This is the daily notebook of Mike Santoli, CNBC’s senior markets commentator, with ideas about trends, stocks and market statistics. A gentle follow-through to Friday’s rally, as the S & P 500 goes a full month without making a fresh bear-market low, and the rebound makes a bid to nudge above its three-month down trend. Several hurdles are nearby from here, up above 4,000 on the S & P 500. The market has continued to act as if it’s somewhat “sold out” in the short term, with tactically oriented pros “de-risked” coming into the third quarter, as well as early weakness and late-day strength the pattern lately. No new lows in recent weeks despite another too-hot consumer price index report and a brief scare the Federal Reserve would hike 100 basis points next week is at least a small gesture of resilience. The bull case from here is built around four potential peaks: peak inflation, peak oil prices, peak bond yields and peak Fed hawkishness. None of these is a sure thing, but the market has clearly tried to move beyond the springtime inflation-panic and is pricing in peak fed funds rate within about a six-month window. The cautionary response to this is that time and trend remain, for now, the bear’s friend. It will take time to disprove that a recession awaits us and to see whether the Fed eases off its hawkish push in coming quarters even in a best case, while the broader trend in equities as well as credit spreads remains challenging and would take time to repair. Earnings from banks on balance have been better than feared : no real erosion in credit performance among consumers or companies and renewed focus on the net-interest boost to come. Still, the banks were pretty hard-hit entering reporting season, and the recent bounce looks rather muted on a year-to-date chart. Much left to prove. Been making the case for weeks that equities valuation compression reflects significant doubt about earnings-forecast reliability being priced in. So far, this idea has not been disproven. We’ll see how much of a toll consensus estimates might suffer in coming weeks. Outside of the elite megacap heavyweights, valuations are undemanding — if not yet cheap enough to just “close your eyes and buy.” Recent leadership by growth stocks, beat-up speculative tech and even homebuilders despite ugly data and Monday’s bleak builder survey hints at the laggard “epicenter” groups finding relief. Yet this also can simply be typical “counter-trend” action in a bear-market rally, so extrapolation of a leadership shift from the recent moves is probably premature. Barry Bannister at Stifel reiterating his call for a growth/cyclical-led summer rally to 4,200 on the S & P 500 today, a plausible notion that would probably take the index to a level of much mutual pain – bulls thinking it could be an all-clear, bears taking lumps for fighting the ramp. Perhaps it’s telling that it seems an aggressive bullish call to many when it would merely mean the S & P 500 retracing half its maximum loss from 4,818 to 3,636 from January to June. Many ways to illustrate the purge of speculative bullishness and defensive tilt of investors now. Overall positioning in index futures by large funds steeply net short … … while Deutsche Bank shows the performance of the stocks with the heaviest call-option volumes has turned negative, a sign the retail crowd stampeding into favorite names no longer works to goose share prices. Market breadth is strong again: more than 80% upside volume, even as overall turnover is light. Energy sector’s sharp correction being bought briskly. VIX hovering in the 24s, a very small Monday rebuild of premium. A low end of the range, not yet low enough to charge “complacency.” VIX futures slope upward over coming months, a benign setup for now.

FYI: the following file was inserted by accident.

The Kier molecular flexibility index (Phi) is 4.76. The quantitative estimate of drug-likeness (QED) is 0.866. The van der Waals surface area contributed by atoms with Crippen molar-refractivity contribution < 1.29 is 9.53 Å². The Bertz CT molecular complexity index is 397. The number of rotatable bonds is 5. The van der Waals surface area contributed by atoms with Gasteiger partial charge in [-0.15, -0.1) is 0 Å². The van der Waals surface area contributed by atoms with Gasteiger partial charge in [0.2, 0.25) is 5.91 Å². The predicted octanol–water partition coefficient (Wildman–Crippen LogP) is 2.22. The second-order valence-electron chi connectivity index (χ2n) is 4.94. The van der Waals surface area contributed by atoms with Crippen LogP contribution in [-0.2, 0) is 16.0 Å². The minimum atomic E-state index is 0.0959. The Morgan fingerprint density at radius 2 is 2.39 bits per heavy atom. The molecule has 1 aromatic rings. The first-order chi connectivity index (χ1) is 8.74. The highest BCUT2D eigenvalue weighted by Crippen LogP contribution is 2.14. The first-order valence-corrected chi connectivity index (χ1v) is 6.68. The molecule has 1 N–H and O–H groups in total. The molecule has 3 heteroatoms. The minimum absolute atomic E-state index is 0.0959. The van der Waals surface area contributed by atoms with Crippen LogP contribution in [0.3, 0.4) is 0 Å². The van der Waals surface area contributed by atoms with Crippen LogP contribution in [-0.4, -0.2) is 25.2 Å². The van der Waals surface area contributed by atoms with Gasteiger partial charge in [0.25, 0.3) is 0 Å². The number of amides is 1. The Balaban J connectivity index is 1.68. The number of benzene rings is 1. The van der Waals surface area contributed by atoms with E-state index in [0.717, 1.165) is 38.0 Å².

This is the daily notebook of Mike Santoli, CNBC’s senior markets commentator, with ideas about trends, stocks and market statistics.
A gentle follow-through to Friday’s rally, as the S&P 500 goes a full month without making a fresh bear-market low, and the rebound makes a bid to nudge above its three-month down trend. Several hurdles are nearby from here, up above 4,000 on the S&P 500.